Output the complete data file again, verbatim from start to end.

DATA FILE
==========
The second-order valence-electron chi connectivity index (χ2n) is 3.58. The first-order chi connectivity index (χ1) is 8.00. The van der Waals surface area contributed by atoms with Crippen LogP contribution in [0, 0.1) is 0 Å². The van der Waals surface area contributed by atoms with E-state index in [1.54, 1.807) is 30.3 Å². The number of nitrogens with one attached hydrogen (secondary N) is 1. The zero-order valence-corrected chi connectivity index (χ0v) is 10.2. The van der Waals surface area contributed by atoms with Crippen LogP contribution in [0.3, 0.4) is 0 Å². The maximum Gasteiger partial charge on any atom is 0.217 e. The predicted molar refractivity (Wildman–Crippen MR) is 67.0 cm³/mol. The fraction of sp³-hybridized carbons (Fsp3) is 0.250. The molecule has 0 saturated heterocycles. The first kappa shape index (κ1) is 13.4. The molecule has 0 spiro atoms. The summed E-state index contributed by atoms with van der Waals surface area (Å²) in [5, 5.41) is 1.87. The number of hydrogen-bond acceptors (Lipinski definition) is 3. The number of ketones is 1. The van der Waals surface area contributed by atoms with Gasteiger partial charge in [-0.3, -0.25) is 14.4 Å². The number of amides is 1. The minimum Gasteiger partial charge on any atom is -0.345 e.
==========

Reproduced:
The second-order valence-electron chi connectivity index (χ2n) is 3.58. The first-order chi connectivity index (χ1) is 8.00. The van der Waals surface area contributed by atoms with Crippen LogP contribution in [0, 0.1) is 0 Å². The van der Waals surface area contributed by atoms with E-state index in [1.54, 1.807) is 30.3 Å². The number of nitrogens with one attached hydrogen (secondary N) is 1. The zero-order valence-corrected chi connectivity index (χ0v) is 10.2. The van der Waals surface area contributed by atoms with Crippen LogP contribution in [0.3, 0.4) is 0 Å². The maximum Gasteiger partial charge on any atom is 0.217 e. The predicted molar refractivity (Wildman–Crippen MR) is 67.0 cm³/mol. The fraction of sp³-hybridized carbons (Fsp3) is 0.250. The molecule has 0 saturated heterocycles. The first kappa shape index (κ1) is 13.4. The molecule has 0 spiro atoms. The summed E-state index contributed by atoms with van der Waals surface area (Å²) in [5, 5.41) is 1.87. The number of hydrogen-bond acceptors (Lipinski definition) is 3. The number of ketones is 1. The van der Waals surface area contributed by atoms with Gasteiger partial charge in [-0.3, -0.25) is 14.4 Å². The number of amides is 1. The minimum Gasteiger partial charge on any atom is -0.345 e.